Military moves this year have become a “trail of misery,” as one service member describes it, and the pain continues for some who thought they would be settled in with their belongings long ago at their new duty station.,

Typically the busy military move season is through the end of August, but this year is anything but typical. Families have waited longer to get their household goods picked up, and they’re waiting longer to get their belongings delivered. One dual military couple who moved from Hawaii to their duty station on the East Coast June 12 still haven’t received their household goods.

Military families are frustrated, and it’s costing them money.

“We’re both officers,” said the wife, who asked to remain anonymous because of their military jobs. “I can’t imagine what people who are making less money do if they have to wait four or five months for their stuff.”

Widespread shipping disruptions around the world are affecting all types of industries, to include the moving industry. The lack of laborers, drivers, trucks, railways, vessels and longshoreman has been wreaking havoc on military moves all summer, and the problem isn’t going away any time soon.

“We are still seeing a higher-than-average shipment level in the fall and anticipate the same for the winter,” said U.S. Transportation Command spokesman Andre Kok. “We are continuing to hear from the moving and storage industry that competition for labor is fierce, just like many other industry sectors,” Kok said.

TRANSCOM has received very few complaints from military families about delivery delays, he said, but noted that, in most cases, complaints are sent through other avenues.

Moving companies “can’t get stuff onto a ship, off a ship, out of a port, into a port, onto a rail, off the rail. It’s craziness everywhere,” said Dan Bradley, director of government and military relations for the International Association of Movers. There’s strained capacity across the shipping industry.

After months of trying to get answers, the dual military couple now has a delivery date of Oct. 20, which is 71 days after their required delivery date of Aug. 10 — and more than four months after they arrived at their new duty station.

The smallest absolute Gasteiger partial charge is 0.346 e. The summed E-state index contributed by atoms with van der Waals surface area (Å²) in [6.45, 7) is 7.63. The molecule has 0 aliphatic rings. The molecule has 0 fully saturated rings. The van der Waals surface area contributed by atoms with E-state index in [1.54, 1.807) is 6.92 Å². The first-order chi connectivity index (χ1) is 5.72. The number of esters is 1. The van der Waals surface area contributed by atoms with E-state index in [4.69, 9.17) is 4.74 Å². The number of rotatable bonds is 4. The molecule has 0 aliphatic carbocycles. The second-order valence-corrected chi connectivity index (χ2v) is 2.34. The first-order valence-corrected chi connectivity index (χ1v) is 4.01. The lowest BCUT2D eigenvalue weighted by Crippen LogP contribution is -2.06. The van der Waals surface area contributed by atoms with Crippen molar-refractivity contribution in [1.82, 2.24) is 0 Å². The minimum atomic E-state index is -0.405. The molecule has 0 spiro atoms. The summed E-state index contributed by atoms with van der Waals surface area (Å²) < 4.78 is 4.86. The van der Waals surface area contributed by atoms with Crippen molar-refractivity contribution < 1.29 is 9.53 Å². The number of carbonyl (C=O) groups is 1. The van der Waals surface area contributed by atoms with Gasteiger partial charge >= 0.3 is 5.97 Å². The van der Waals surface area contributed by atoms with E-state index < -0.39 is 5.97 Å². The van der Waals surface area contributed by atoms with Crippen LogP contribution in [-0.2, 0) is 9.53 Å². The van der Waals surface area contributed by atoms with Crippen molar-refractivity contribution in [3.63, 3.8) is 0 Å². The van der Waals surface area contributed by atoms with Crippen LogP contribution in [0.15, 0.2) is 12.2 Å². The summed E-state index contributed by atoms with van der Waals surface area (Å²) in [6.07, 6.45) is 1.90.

Although they have received information about filing an inconvenience claim, haven’t yet filed it. But the couple has spent thousands of dollars out of pocket, mostly because they extended their stay in a furnished residence after their household goods were delayed, resulting in double rent payments in August, when the lease for their new residence began. Meanwhile, they’ve had to buy warm clothes for their children, and other duplicates of items they already own, such as pots and pans and utensils. They’ve borrowed numerous items from co-workers.

Families have also been frustrated with the lack of information from their moving companies. Military household goods offices try to help, but it’s not a problem they can usually solve.

Moving companies share the families’ frustration, Bradley said.

“Our industry guys are paying inconvenience claims” to troops and families because of the late deliveries, he said, “but the frustration on their side is, there’s literally nothing they can do about this. They can’t change it in any way, shape or form. It’s the nature of what’s going on.”

Household goods shipments “are stuck on a vessel, stuck in port, stuck on a rail. There’s frustration everywhere,” he said.

According to U.S. Transportation Command officials, the percentages of late deliveries fluctuates weekly.

“For the month of September, we had an average of 44 percent on-time direct deliveries,” Kok said. That means about 56 percent were delivered late. For calendar year 2021 to date, an average of 60 percent of direct deliveries have been on time. Those direct deliveries are known as “door-to-door” deliveries, without the items being put into storage.